[4] Kim Lachance Shandrow.  April 10, 2015. Amazon Sues Alleged Sellers of Bogus 5-Star Product Reviews. Entrepreneur. http://www.entrepreneur.com/article/244950

Posted in Book publishers, Self-Publishing

Holding self-published writers to account for quality

At the same time as I was contemplating what to do with my book that has reverted to me from a [now-defunct] publisher, I was preparing for my spring semester of teaching at MSVU.

One of the courses I’m currently teaching is related to my original area of specialization in communication: namely health communication.  I’ve written a lot in that area – including some four or five books – and had included a magazine health feature writing assignment for the undergraduate students in the course (there are also some Masters-level students who will do an analysis and critique rather than write a piece).  Since it’s been some years since I personally did medical feature writing, I thought that I’d update my reference materials so that I might be able to offer to the students a selection of recommended resources.  To that end, I began my book search where I usually begin: Amazon.  To my surprise, the up-to-date offerings are slim.  Of course, that always makes me see a trade literature gap; which makes me consider how to fill that gap; which makes me wonder if I have the expertise to write such a book…but I digress.

As I made my way through the list in search of what might be a useful book, I came upon one titled Popular Health & Medical Writing for Magazines.  I thought, well, that sounds just like what the students might need, so I ordered a copy to review it.  I evidently was remiss in my usual vetting of online book offerings.

I usually “look inside” reviewing the title page, table of contents, copyright page to see who published it and author bio to check for credentials.  I failed in my due diligence.  Published by iUniverse, the book turns out to be one of many (and I do mean many) books that this author has self-published.  Now, I’d be the last one to dismiss a book simply because it was self-published – many very worthy books have been published by the authors themselves over the years and I have dabbled in it myself as I’ve revealed in earlier posts – but when I began to look closely at the credentials of this “popular science journalist”  (as per the book description and her web site which I have sadly subsequently perused), I was hard-pressed to find those credentials that would lead me to recommend her work.

Her other books include such things as How to write plays, monologues, or skits from life stories, social issues, current events: For all ages, How to start personal history and genealogy journalism businesses: Genealogy course templates…, Creating family newsletters and time capsules: How to publish multi-media genealogy periodicals or gift booklets, and Middle eastern honor killings in the USA (a novel, I believe), among many others.  In fact, at the top of the author’s web site it says that she has published 80 paperback books, and half way down the front page it says 65+.  Okay, I guess that could mean 80.  Hmm…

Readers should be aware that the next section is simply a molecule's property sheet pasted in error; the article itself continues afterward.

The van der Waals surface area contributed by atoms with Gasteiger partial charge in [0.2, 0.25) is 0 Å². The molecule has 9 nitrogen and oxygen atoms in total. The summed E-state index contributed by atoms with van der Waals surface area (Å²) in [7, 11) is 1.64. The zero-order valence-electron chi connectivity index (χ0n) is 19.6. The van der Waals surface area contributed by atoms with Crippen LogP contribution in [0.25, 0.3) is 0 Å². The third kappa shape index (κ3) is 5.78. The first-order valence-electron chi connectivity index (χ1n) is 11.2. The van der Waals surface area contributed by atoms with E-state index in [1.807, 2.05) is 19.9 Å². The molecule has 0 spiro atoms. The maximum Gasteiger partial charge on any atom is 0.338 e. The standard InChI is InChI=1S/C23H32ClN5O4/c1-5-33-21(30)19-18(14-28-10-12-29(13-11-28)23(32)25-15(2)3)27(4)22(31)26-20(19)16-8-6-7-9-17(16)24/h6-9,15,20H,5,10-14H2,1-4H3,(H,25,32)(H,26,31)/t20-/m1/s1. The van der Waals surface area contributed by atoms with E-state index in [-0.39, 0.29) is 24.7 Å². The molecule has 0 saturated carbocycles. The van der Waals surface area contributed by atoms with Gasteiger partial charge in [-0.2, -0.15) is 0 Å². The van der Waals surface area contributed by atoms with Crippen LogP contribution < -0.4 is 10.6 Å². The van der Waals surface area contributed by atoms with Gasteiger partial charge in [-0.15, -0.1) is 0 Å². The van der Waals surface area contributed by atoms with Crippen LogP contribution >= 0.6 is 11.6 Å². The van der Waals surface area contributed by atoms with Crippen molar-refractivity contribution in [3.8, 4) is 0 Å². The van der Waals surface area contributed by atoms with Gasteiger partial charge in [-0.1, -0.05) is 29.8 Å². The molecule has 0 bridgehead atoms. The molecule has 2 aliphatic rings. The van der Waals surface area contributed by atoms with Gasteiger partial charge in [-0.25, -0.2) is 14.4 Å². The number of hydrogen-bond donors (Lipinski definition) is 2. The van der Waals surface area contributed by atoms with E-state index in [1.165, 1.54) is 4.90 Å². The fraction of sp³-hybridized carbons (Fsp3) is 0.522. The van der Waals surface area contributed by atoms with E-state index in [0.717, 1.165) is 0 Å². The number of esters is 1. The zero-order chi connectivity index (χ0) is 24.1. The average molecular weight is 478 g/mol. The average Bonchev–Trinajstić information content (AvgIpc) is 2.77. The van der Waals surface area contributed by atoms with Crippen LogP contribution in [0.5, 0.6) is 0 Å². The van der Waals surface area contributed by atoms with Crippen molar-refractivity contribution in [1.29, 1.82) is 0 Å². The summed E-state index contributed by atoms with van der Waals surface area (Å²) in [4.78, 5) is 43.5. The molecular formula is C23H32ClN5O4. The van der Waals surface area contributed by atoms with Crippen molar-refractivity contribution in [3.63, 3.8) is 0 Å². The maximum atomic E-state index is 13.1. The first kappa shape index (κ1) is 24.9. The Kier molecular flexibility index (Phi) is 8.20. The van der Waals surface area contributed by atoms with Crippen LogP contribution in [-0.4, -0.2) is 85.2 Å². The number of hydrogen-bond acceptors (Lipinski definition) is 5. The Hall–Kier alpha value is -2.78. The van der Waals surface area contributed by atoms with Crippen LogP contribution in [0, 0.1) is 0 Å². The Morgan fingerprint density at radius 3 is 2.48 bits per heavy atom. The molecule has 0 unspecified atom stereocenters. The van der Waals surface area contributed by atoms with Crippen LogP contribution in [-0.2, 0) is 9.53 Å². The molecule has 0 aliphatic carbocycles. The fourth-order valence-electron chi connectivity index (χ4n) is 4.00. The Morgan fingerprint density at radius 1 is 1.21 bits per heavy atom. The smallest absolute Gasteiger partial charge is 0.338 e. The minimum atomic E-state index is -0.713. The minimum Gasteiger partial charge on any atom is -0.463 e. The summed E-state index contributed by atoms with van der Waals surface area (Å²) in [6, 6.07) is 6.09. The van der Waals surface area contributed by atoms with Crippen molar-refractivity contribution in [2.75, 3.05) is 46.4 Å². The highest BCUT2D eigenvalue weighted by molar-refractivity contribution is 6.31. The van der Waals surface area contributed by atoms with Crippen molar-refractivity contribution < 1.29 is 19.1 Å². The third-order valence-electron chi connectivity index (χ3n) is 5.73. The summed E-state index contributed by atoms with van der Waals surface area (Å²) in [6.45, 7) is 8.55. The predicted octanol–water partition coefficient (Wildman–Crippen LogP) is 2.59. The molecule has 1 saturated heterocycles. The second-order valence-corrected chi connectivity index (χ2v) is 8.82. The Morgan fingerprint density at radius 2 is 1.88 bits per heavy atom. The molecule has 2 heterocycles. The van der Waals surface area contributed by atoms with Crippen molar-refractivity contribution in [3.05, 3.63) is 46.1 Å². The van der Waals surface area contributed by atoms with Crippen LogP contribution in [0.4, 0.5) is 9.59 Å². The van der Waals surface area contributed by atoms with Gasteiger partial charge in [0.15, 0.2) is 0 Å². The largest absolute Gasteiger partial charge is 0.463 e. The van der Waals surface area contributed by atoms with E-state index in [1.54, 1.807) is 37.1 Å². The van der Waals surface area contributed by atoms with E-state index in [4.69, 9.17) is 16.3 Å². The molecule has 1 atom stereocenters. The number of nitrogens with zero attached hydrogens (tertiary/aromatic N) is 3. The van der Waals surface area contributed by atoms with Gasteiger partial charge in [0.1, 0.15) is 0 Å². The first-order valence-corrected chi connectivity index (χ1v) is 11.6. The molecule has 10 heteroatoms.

I have no quibble with writers having wide interests – I suffer from that myself, so can identify – but I think that there needs to be some area of expertise that can be identified if we look closely.  And for someone to be writing a book about how to write health and medical pieces for popular media – well, let’s just say that I expect to be able to see that they have a grasp both of medical science and of journalism.  That was not evident – and I’m very sad to report that the self-published book that I paid for is bewildering at best.

Why I didn’t look at the first chapter title and get a clue is beyond me: “Making medical language specialists; Turning medical transcribers into medical writers and editors.”  The idea that all you need to be a medical writer or editor is to have experience as a transcriptionist made me see red.  Then sandwiched between a chapter titled “What to emphasize in medical writing…” and “Writing the self-help article” is a chapter titled “Writing about DNA and gene hunters.”  This made me begin to question both the framework and the agenda of the book.  Then the last chapter in this medical writing primer puzzled me even more: “Medical writing about pets: Care, food, travel, adventures, history, genres…”  What the h***?

So, I decided to actually read the book.  If I thought that the framework didn’t make a lot of sense, the individual chapters had something of a flight of ideas as well.  Then when I came upon this particular piece of advice: “…medical writers can also sell (or represent) the product discussed in the research and writing…” I slammed the book shut, realizing that there was a serious dearth of ethical considerations among the pearls of wisdom.   This led me to consider the following question:  Should I write a review on Amazon to save other bona fide budding medical writers from buying this book?  Or should I just let it go?

I had a sense that I didn’t want to hurt the writer’s feelings.  Where did that thought come from?  If self-publishing is to be thought of as a legitimate route to authorship, then writers need to be held to the same standards and measured by the same yardsticks as those published via the more traditional routes.  In these days of “everyone is a writer” and “everyone is a publisher” we do need some quality controls and if writers themselves are not prepared to do this, then writing and publishing is doomed to mediocrity or worse.

Clearly, the self-publishing model as it stands now is in serious need of reconsideration.  The problem is that the really well-written and edited self-published books do hold their own against anything that a more traditional publisher can produce.  Sadly, there is no way to figure this out unless you do what I did – and you buy it.  By then it’s too late.

So, it’s back to the drawing board to find another book for my students.